Getting Around Venice

The American humorist, Robert Benchley, (grandfather of Peter Benchley who wrote “Jaws” another water linked product) sent a telegram from Venice to his publisher saying “Streets flooded. Please advise.” And because travel writers have come up with nothing quite as pithy, the quote comes up in many travel pieces about this iconic tourist destination. It summarises precisely the problem in getting around Venice. You walk, take water taxis, the alilaguna or the vaporetto/motoscafo,- the water bus. But remember what you take as luggage, you have to carry. Some of the grander hotels have porterage but most don’t. If you can’t carry your bag, you need to pack less. You’d be surprised at how many visitors you see who are panting due to the weight of their cases, and some of the smaller hotels off the main thoroughfares can be notoriously difficult to find.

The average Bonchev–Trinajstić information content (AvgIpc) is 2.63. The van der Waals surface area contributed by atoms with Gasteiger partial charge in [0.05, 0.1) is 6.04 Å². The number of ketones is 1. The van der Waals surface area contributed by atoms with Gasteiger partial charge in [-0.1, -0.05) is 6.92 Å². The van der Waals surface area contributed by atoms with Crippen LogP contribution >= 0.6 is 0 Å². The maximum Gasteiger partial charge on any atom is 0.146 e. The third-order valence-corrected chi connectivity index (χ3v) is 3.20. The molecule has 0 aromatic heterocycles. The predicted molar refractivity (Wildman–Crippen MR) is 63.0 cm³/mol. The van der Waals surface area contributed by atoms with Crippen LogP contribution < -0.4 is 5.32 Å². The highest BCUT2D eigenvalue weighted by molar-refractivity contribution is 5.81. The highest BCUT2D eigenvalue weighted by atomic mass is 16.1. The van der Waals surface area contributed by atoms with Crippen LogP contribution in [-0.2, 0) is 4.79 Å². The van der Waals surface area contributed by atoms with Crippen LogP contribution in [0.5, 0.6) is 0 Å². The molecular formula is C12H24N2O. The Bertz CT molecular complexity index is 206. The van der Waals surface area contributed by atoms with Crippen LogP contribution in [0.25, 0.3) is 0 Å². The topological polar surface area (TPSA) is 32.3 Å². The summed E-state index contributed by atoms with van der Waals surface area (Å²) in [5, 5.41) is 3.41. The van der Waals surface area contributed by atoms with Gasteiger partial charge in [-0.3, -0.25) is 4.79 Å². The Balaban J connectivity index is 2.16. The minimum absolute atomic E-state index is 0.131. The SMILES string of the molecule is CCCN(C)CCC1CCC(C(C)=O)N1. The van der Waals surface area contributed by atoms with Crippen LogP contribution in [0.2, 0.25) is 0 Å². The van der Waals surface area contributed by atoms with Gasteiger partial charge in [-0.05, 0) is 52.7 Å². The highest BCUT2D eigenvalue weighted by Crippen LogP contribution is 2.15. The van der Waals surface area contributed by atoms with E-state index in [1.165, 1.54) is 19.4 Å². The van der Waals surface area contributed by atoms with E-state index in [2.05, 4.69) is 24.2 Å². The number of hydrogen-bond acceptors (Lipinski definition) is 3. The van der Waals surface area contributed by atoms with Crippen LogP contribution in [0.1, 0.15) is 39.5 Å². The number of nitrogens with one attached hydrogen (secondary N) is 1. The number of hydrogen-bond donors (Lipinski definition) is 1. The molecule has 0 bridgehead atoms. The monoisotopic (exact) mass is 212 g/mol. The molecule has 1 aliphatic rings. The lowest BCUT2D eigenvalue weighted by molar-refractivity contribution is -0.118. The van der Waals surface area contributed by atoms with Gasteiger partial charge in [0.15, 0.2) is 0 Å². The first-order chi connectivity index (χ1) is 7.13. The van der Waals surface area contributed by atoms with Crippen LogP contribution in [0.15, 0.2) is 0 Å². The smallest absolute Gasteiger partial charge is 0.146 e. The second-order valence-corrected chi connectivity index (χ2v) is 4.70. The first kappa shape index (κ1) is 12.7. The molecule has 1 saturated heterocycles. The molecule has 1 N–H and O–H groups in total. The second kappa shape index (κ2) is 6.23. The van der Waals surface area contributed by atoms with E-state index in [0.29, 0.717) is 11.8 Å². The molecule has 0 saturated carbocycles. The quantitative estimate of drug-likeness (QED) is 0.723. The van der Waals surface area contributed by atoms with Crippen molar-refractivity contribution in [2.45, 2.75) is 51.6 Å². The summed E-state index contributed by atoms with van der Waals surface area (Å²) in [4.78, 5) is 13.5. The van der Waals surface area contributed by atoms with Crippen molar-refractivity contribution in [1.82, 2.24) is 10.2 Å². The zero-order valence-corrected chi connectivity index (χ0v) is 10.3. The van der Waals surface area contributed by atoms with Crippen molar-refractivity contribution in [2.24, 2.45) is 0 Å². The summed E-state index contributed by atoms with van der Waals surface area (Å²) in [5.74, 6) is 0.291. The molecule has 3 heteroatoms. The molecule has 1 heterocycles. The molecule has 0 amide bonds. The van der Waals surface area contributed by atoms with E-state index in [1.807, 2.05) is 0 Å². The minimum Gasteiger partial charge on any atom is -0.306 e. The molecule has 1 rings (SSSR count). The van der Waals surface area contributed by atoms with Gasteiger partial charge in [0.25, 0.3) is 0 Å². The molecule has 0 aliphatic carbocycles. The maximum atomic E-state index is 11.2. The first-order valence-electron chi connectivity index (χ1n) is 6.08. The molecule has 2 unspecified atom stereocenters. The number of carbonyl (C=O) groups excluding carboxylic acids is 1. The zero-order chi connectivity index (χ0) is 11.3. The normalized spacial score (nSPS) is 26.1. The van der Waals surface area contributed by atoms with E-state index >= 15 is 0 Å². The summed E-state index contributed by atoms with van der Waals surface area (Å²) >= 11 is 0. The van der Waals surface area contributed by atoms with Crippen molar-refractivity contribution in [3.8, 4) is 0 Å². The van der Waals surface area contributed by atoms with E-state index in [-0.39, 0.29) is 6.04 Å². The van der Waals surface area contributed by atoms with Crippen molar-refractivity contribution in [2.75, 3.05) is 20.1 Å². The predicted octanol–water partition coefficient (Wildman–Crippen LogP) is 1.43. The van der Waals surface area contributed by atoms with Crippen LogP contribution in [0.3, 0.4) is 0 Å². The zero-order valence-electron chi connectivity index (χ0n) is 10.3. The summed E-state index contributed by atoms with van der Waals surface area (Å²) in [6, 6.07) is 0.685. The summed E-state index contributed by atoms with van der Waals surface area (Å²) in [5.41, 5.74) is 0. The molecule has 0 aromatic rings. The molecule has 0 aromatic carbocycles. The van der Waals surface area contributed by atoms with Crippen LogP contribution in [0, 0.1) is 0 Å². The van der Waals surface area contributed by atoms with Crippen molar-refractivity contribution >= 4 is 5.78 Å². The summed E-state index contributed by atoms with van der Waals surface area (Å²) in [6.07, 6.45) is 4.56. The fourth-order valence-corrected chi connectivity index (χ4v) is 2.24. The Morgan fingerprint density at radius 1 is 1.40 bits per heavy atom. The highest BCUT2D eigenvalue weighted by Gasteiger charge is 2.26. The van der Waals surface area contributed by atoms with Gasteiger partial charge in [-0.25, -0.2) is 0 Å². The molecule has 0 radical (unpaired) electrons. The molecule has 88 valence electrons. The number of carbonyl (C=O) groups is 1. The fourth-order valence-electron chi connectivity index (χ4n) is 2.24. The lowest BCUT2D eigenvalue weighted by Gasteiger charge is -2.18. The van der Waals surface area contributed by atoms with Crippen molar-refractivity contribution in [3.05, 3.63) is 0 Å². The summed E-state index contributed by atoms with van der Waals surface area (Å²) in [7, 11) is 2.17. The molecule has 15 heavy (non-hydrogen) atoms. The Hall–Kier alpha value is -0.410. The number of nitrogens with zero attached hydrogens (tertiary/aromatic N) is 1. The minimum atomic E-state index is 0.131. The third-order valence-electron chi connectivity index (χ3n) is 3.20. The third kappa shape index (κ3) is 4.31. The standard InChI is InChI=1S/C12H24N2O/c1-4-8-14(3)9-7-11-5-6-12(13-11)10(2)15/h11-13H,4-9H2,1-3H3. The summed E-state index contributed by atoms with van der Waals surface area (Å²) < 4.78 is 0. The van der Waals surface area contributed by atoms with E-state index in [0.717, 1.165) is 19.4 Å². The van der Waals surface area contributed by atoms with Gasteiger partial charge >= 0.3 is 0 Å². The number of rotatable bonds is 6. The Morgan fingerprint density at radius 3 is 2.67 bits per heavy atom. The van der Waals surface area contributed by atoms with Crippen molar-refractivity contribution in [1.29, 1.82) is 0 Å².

Assuming you arrive by air, there are a number of ways you can get to the city of Venice. From Marco Polo (the main airport and that used by British Airways, EasyJet and Jet2) you can get a water taxi. This will cost you from €100 but a taxi will take up to 5 people, although I have seen them with many more. This is also the fastest way to get there. The alilaguna is a special water bus that links the airport with different parts of Venice and the islands and this costs €13 each way or €25 return. This can take quite a while. For example, catching the red line to Zattere, probably the furthest point takes about 90 minutes. On the positive side, you’re on holiday in one of the most beautiful cities in Europe – it’s a fabulous way to enter Venice and who could begrudge 90 minutes with such a view? Next comes the express bus which takes you to Piazzale Roma, (usually seen on signs as P le Roma) costs €3 and takes about 20 minutes. Finally, there are the number 5 bus services which stop at some of the small villages, take about 30 minutes to get to P le Roma and cost €2.50. If you have arrived by Ryanair at Treviso Airport, then there is a Eurobus service which connects with most flights and costs €5 each way and €9 return. This takes about 70 minutes.